The Week in Conspiracy, 28th March 2016

Red Ice Radio completes its journey from the left wing spirituality to right wing racial politics, via conspiracy theories, with an episode interviewing former BNP leader Nick Griffin and Jack Sen, who was thrown out of UKIP for antisemitism. http://rediceradio.net/radio/2016/RIR-160325-nickgriffin-jacksen-hr1.mp3

Richard D. Hall has released the third part of his series of documentaries on the disappearance of Madeline McCann – this one clocking in at four hours – https://www.youtube.com/watch?v=70oo2-Sj7to

Is Mark Millar working on a comic with David Icke? Probably not, but they’re up to something… http://www.bleedingcool.com/2016/03/30/could-david-icke-be-reborn-with-mark-millar-or-is-it-another-conspiracy-theory/

Just for fun: Last Week Tonight with John Oliver: Conspiracies (Web Exclusive) – https://youtu.be/fNS4lecOaAc

Meanwhile, a couple for the “Some truth to this stuff after all” File:

http://www.taxresearch.org.uk/Blog/2016/02/22/the-government-has-announced-the-outlawing-of-intellectual-opposition/

LA Times – “In Syria, militias armed by the Pentagon fight those armed by the CIA” – http://www.latimes.com/world/middleeast/la-fg-cia-pentagon-isis-20160327-story.html

 

The week in conspiracy

Via xkcd.com – Thanks Krittika

 

Donald Trump says he will attempt to release redacted information on 9-11 if elected – “Americans deserve answers and I would definitely request a new investigation so that this horrible tragedy never happens again”.

David Icke appears on the Richie Allen Show – a show that he funds – and gets a positive response. He talks mostly about his new book, The Phantom Self. Then, again, the next week, following Terry Wogan’s death. 

Meanwhile, the first episode of the new series of the X-Files uses Icke’s “problem-reaction-solution”, coming from the mouth of a character based on Alex Jones and Glenn Beck. Which is ironic as Glenn Beck is essentially a character based on Alex Jones.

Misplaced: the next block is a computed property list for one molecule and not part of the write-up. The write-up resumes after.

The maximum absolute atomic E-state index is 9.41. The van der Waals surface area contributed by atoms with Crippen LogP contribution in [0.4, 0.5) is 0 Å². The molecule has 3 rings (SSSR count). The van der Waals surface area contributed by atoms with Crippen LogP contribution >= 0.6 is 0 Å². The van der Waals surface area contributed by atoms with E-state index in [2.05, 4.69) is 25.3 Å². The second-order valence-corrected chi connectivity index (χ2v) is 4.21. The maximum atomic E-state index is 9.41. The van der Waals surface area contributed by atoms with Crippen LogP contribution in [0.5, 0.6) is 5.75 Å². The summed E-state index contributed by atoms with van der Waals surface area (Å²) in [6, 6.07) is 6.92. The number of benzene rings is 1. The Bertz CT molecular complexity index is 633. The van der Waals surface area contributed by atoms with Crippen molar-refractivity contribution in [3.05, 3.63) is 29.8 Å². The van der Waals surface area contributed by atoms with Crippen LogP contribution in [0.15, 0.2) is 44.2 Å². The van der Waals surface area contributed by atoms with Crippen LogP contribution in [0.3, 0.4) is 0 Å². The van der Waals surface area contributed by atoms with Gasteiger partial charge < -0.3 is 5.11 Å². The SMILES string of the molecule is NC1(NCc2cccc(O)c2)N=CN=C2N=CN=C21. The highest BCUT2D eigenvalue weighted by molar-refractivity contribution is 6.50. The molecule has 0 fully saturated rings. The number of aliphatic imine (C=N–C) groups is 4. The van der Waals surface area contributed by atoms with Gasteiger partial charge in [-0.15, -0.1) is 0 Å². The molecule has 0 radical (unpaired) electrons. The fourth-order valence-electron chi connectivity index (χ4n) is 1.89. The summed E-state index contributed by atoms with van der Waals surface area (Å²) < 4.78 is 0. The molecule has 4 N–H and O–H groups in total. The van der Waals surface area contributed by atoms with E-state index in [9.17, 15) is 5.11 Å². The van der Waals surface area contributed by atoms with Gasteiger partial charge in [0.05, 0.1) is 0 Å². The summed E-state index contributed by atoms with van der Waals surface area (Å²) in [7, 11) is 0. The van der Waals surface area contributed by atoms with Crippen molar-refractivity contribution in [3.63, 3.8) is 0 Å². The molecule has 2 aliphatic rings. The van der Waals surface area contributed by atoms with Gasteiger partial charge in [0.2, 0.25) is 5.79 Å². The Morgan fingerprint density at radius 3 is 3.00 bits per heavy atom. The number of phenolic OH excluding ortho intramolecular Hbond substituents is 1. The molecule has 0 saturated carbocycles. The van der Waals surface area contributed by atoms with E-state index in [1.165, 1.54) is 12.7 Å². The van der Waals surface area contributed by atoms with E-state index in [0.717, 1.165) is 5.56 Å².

The Week in Conspiracy Theories

Lizzard Warning
Via DGM Live

A draft of Dame Janet Smith’s report from the inquiry into Jimmy Savile and the BBC is leaked by Exaro News. This is a particularly troubling situation, because while a great deal of the conspiracist material surrounding Savile and the broader “institutional paedophilia” scare is hysterically exaggerated and speculative, and at worst – such as the case of the supposed witness “Nick” – based on what is either mental illness or outright fraud, there is plenty that is true and highly disturbing in this case.

David Icke has a new book coming out and a “world tour” later this year, so we can expect a run of new interviews across the alternative media. Here he talks to Alex Jones about “how the Public Is Programmed To Become Slaves”. I find his Infowars appearances particularly interesting because we get to see clearly how he selectively chooses his topic to suit his audience, in this case, politically right, Christian and pro-gun, in stark contrast to Icke’s own position.

Tila Tequila joins the growing flat earth revival with a wonderful Twitter rant. She demands scientific evidence! She blames the resistance to Flat Earth Theory arguments on brain damage caused by vaccines. Take that, Haterz!